German Chancellor Angel Merkel stretched diplomatic language to the limit, by describing the G7 talks on climate change as “very unsatisfactory.”

The low-point of Trump’s whirlwind tour was his stop in Brussels, where he addressed the 27 other leaders of the NATO military alliance. Speaking at an outdoor ceremony, Trump harangued the assembled leaders to cough up more military spending.

The US president said that if 23 out of 28 members were to meet a spending target of two percent of GDP on military – as previously agreed at a NATO summit held in Wales in 2014 – then that would generate a total extra $119 billion on defense spending. Only five NATO members make the two percent threshold: the US, Britain, Greece, Poland, and Estonia.

Several NATO states like Germany, the Netherlands, Belgium, and Italy currently allocate about one percent of GDP to military expenditure.

Trump is not alone among Americans as seeing these European states as “freeloaders” on US military power. But this president expresses the irritation in a particularly unvarnished way.

As he addressed the other NATO leaders, there was much shuffling of feet, grimaces, and even contemptuous smirks among the Europeans as if they were being scolded like errant schoolchildren by a headmaster – or perhaps bully – whom they had no respect for.

The Europeans argue that the NATO spending figure is only an arbitrary guideline and not binding. It is also arguable that the US is pushing for the extra input because it would primarily benefit the American military industry from new orders of F-16 and F-35 fighter jets, Patriot missiles, and Abrams tanks. In other words, Trump is seen as demanding, in effect, a European subsidy for the American military-industrial complex.

Germany stands out as the bane of Trump’s grievances with the Europeans. While talking with European Union chiefs in Brussels ahead of the NATO meeting, Trump slammed German trade practice as “very bad.” He accused Germany of dumping car exports on the US, while seemingly unaware that German manufacturers have invested heavily in building factories in his country.

Notably, Trump was at his happiest during the earlier visits to Saudi Arabia and Israel where he signed off on weapons deals worth up to $350 billion for American exports over 10 years. He seemed unconcerned by the implications from fueling such massive amounts of weaponry to a tinderbox region, and to regimes that are up to their eyes in sponsoring terrorist networks.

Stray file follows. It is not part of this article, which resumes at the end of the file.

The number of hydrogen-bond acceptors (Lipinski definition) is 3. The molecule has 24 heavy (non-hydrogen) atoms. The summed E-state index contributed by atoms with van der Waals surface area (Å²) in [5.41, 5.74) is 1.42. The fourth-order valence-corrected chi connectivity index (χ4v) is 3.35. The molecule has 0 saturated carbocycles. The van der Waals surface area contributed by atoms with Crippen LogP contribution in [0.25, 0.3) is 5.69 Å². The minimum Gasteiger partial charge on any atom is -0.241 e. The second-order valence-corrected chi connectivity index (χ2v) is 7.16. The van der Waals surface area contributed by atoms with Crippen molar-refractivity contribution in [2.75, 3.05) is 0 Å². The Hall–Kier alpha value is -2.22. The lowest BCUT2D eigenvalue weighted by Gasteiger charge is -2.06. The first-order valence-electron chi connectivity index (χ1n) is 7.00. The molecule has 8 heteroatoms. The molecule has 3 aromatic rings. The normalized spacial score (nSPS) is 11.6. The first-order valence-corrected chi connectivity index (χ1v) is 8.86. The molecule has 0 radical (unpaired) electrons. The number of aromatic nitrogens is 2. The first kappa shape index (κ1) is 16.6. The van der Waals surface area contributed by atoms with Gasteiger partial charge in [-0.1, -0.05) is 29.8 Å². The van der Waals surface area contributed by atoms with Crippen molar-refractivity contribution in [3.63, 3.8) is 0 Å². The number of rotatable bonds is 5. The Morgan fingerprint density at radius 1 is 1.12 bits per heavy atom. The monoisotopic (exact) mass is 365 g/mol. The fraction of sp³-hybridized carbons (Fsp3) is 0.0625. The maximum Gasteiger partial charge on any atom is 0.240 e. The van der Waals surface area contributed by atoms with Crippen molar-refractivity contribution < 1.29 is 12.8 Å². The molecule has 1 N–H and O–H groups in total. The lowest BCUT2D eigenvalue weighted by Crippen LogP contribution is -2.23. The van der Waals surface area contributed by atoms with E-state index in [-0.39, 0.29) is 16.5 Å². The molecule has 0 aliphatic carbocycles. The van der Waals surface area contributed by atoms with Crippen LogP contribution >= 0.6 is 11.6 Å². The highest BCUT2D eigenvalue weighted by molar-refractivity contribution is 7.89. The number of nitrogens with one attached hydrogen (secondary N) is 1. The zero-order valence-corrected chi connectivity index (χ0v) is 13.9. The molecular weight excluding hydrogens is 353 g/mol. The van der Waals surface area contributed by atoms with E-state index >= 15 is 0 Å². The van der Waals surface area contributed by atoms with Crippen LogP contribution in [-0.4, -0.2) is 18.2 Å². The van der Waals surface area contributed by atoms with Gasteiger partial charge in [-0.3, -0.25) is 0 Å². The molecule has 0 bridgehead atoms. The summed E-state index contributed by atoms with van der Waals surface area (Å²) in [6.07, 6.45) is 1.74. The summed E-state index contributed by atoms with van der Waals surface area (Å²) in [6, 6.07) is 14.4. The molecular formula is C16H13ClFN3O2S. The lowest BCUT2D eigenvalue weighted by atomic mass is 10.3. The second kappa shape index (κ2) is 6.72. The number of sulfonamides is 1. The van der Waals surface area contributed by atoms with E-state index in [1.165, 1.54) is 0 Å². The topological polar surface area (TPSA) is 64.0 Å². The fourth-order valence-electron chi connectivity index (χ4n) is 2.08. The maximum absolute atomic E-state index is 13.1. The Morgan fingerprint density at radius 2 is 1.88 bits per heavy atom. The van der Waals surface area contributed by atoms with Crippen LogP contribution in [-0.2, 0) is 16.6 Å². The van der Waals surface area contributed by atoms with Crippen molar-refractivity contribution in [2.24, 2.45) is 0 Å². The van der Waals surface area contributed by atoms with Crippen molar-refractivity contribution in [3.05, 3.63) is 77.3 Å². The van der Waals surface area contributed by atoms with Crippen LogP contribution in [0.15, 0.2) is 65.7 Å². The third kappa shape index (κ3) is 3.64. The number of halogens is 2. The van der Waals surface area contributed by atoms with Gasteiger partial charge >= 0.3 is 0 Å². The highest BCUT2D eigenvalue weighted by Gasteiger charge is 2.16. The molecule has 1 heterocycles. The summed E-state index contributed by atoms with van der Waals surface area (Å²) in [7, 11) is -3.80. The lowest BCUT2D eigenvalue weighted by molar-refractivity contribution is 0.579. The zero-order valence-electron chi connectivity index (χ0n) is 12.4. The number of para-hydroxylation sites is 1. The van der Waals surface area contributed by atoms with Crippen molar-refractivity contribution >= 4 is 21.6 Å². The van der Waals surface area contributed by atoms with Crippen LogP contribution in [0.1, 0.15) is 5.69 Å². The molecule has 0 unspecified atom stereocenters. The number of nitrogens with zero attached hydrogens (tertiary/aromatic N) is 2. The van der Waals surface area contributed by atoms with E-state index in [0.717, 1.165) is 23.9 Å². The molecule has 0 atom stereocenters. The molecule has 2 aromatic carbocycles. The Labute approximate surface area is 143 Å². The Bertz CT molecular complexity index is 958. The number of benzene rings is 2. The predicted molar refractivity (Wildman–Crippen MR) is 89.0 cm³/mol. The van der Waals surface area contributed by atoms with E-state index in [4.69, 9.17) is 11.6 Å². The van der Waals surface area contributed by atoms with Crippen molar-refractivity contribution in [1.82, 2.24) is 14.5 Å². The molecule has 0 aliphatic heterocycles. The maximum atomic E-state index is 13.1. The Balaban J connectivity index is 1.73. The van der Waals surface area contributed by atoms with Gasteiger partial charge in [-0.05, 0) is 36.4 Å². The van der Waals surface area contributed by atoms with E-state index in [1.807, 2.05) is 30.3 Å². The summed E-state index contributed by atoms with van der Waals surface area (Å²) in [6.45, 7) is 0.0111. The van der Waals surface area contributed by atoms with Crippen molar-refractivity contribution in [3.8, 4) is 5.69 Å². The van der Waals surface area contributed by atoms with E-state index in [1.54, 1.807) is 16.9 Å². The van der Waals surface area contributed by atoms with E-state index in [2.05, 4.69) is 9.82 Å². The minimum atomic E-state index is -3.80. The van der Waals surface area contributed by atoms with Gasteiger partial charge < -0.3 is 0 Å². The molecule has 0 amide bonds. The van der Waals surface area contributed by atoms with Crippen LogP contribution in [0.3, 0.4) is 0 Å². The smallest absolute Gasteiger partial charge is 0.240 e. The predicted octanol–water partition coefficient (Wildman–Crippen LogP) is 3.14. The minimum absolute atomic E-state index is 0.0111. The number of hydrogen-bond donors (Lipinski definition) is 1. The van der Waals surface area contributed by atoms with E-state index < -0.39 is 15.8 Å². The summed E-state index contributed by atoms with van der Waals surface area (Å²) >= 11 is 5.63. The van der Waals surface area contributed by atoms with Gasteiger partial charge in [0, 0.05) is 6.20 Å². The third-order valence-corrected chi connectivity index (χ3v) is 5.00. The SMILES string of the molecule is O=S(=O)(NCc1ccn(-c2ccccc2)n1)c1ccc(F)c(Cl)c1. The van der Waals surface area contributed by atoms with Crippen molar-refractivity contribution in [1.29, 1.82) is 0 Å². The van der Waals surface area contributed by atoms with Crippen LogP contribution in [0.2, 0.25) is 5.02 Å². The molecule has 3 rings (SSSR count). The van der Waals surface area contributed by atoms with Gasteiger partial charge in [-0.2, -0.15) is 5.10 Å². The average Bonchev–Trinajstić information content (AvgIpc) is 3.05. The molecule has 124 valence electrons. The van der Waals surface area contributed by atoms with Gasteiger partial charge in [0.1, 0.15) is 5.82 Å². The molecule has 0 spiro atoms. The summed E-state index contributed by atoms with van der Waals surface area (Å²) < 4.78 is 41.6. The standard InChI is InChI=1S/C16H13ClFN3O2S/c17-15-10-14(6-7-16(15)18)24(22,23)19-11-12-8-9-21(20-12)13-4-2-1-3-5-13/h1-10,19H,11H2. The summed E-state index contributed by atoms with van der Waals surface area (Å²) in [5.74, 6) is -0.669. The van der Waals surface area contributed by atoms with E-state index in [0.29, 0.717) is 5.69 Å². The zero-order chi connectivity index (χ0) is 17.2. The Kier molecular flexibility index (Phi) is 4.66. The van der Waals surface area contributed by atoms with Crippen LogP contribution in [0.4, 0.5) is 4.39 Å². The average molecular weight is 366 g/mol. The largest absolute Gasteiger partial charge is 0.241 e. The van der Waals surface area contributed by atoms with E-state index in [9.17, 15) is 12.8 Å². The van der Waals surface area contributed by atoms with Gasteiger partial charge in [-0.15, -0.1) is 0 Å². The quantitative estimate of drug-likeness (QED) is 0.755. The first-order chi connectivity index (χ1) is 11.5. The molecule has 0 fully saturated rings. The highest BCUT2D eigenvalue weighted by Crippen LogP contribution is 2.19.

That suggests Trump has a very limited understanding of intricacies in international relations and problems. If human rights-abusing regimes buy American weapons, then he’s happy and all is “successful.” On the other hand, dealing with other world leaders where it involves discussions and understanding, then Trump adopts a glowering, bullying position.

A fleeting moment at the NATO summit illustrated Trump’s character. At one point, he was making his way to a group photoshoot. Without as much as a polite request or apology, Trump is clearly seen shoving the Montenegrin Prime Minister Dusko Markovic to the side in order to get ahead. Trump didn’t even look at the bundled prime minister or at onlookers taken aback by his aggressive manner. There was not a hint of shame about his uncouth behavior. Instead, Trump puffed out his chest, buttoned his jacket and obviously felt self-satisfied to be a “winner.

It all comes down to a crude bottom line for Trump. Give me money, and you’re a fantastic guy. Anything less, and you’re an obstacle to be pushed aside.

This is just a guess, but when his wife Melania snubbed Trump’s hand at various times during the foreign visit, it was probably because he had been a huge, self-centered pain in the neck while traveling between stops on Air Force One.

The statements, views and opinions expressed in this column are solely those of the author and do not necessarily represent those of RT.